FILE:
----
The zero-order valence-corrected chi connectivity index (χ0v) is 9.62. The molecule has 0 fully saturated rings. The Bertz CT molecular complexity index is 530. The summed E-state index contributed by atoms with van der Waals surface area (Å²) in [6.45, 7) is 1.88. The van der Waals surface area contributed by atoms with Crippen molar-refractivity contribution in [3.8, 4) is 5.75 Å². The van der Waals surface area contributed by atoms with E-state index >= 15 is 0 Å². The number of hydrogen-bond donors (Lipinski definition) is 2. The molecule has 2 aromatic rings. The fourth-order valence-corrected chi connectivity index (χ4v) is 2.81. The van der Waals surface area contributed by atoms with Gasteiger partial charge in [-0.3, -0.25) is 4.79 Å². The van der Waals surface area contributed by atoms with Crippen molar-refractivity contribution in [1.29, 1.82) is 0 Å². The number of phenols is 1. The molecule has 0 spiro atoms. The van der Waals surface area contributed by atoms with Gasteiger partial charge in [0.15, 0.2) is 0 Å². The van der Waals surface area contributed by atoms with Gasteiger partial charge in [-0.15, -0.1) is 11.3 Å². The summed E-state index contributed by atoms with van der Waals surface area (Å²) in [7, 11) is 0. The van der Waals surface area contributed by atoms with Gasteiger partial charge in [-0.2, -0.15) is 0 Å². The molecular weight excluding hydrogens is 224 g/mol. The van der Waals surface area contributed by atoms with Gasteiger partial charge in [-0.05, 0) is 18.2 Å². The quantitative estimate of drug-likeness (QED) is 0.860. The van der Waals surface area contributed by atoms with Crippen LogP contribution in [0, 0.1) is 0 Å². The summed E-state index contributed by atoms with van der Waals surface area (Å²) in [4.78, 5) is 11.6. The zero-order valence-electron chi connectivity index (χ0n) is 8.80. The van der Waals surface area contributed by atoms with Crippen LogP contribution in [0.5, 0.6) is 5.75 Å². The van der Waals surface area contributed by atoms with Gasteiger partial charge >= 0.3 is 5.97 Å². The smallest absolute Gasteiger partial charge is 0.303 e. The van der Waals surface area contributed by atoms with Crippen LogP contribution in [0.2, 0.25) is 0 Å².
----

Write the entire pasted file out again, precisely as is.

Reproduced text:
The zero-order valence-corrected chi connectivity index (χ0v) is 9.62. The molecule has 0 fully saturated rings. The Bertz CT molecular complexity index is 530. The summed E-state index contributed by atoms with van der Waals surface area (Å²) in [6.45, 7) is 1.88. The van der Waals surface area contributed by atoms with Crippen molar-refractivity contribution in [3.8, 4) is 5.75 Å². The van der Waals surface area contributed by atoms with E-state index >= 15 is 0 Å². The number of hydrogen-bond donors (Lipinski definition) is 2. The molecule has 2 aromatic rings. The fourth-order valence-corrected chi connectivity index (χ4v) is 2.81. The van der Waals surface area contributed by atoms with Gasteiger partial charge in [-0.3, -0.25) is 4.79 Å². The van der Waals surface area contributed by atoms with Crippen molar-refractivity contribution in [1.29, 1.82) is 0 Å². The number of phenols is 1. The molecule has 0 spiro atoms. The van der Waals surface area contributed by atoms with Gasteiger partial charge in [0.15, 0.2) is 0 Å². The van der Waals surface area contributed by atoms with Gasteiger partial charge in [-0.15, -0.1) is 11.3 Å². The summed E-state index contributed by atoms with van der Waals surface area (Å²) in [7, 11) is 0. The van der Waals surface area contributed by atoms with Gasteiger partial charge in [-0.2, -0.15) is 0 Å². The molecular weight excluding hydrogens is 224 g/mol. The van der Waals surface area contributed by atoms with Gasteiger partial charge in [-0.05, 0) is 18.2 Å². The quantitative estimate of drug-likeness (QED) is 0.860. The van der Waals surface area contributed by atoms with Crippen LogP contribution in [0, 0.1) is 0 Å². The summed E-state index contributed by atoms with van der Waals surface area (Å²) in [4.78, 5) is 11.6. The zero-order valence-electron chi connectivity index (χ0n) is 8.80. The van der Waals surface area contributed by atoms with Crippen LogP contribution in [0.5, 0.6) is 5.75 Å². The van der Waals surface area contributed by atoms with Gasteiger partial charge >= 0.3 is 5.97 Å². The smallest absolute Gasteiger partial charge is 0.303 e. The van der Waals surface area contributed by atoms with Crippen LogP contribution in [0.2, 0.25) is 0 Å².